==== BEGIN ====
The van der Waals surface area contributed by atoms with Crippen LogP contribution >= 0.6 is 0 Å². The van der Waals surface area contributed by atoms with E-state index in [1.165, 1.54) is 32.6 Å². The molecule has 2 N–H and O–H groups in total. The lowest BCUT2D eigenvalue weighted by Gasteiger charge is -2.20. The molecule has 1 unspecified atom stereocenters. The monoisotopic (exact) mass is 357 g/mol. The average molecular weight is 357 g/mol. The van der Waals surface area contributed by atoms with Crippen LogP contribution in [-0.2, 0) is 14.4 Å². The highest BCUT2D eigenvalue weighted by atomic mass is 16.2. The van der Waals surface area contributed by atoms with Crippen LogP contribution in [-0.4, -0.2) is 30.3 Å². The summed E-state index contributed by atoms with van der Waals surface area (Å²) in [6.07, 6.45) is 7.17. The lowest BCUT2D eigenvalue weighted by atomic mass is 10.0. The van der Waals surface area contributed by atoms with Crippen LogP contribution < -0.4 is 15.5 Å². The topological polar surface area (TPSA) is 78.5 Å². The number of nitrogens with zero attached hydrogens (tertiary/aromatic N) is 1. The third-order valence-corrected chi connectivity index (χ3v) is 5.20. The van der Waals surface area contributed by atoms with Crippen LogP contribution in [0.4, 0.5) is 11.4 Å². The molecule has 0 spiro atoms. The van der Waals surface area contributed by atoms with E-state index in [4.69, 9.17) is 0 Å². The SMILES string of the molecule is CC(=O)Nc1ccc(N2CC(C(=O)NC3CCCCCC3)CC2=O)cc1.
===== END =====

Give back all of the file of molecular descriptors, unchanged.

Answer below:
The van der Waals surface area contributed by atoms with Crippen LogP contribution >= 0.6 is 0 Å². The van der Waals surface area contributed by atoms with E-state index in [1.165, 1.54) is 32.6 Å². The molecule has 2 N–H and O–H groups in total. The lowest BCUT2D eigenvalue weighted by Gasteiger charge is -2.20. The molecule has 1 unspecified atom stereocenters. The monoisotopic (exact) mass is 357 g/mol. The average molecular weight is 357 g/mol. The van der Waals surface area contributed by atoms with Crippen LogP contribution in [-0.2, 0) is 14.4 Å². The highest BCUT2D eigenvalue weighted by atomic mass is 16.2. The van der Waals surface area contributed by atoms with Crippen LogP contribution in [-0.4, -0.2) is 30.3 Å². The summed E-state index contributed by atoms with van der Waals surface area (Å²) in [6.07, 6.45) is 7.17. The lowest BCUT2D eigenvalue weighted by atomic mass is 10.0. The van der Waals surface area contributed by atoms with Crippen LogP contribution < -0.4 is 15.5 Å². The topological polar surface area (TPSA) is 78.5 Å². The number of nitrogens with zero attached hydrogens (tertiary/aromatic N) is 1. The third-order valence-corrected chi connectivity index (χ3v) is 5.20. The van der Waals surface area contributed by atoms with Crippen LogP contribution in [0.4, 0.5) is 11.4 Å². The molecule has 0 spiro atoms. The van der Waals surface area contributed by atoms with E-state index in [4.69, 9.17) is 0 Å². The SMILES string of the molecule is CC(=O)Nc1ccc(N2CC(C(=O)NC3CCCCCC3)CC2=O)cc1.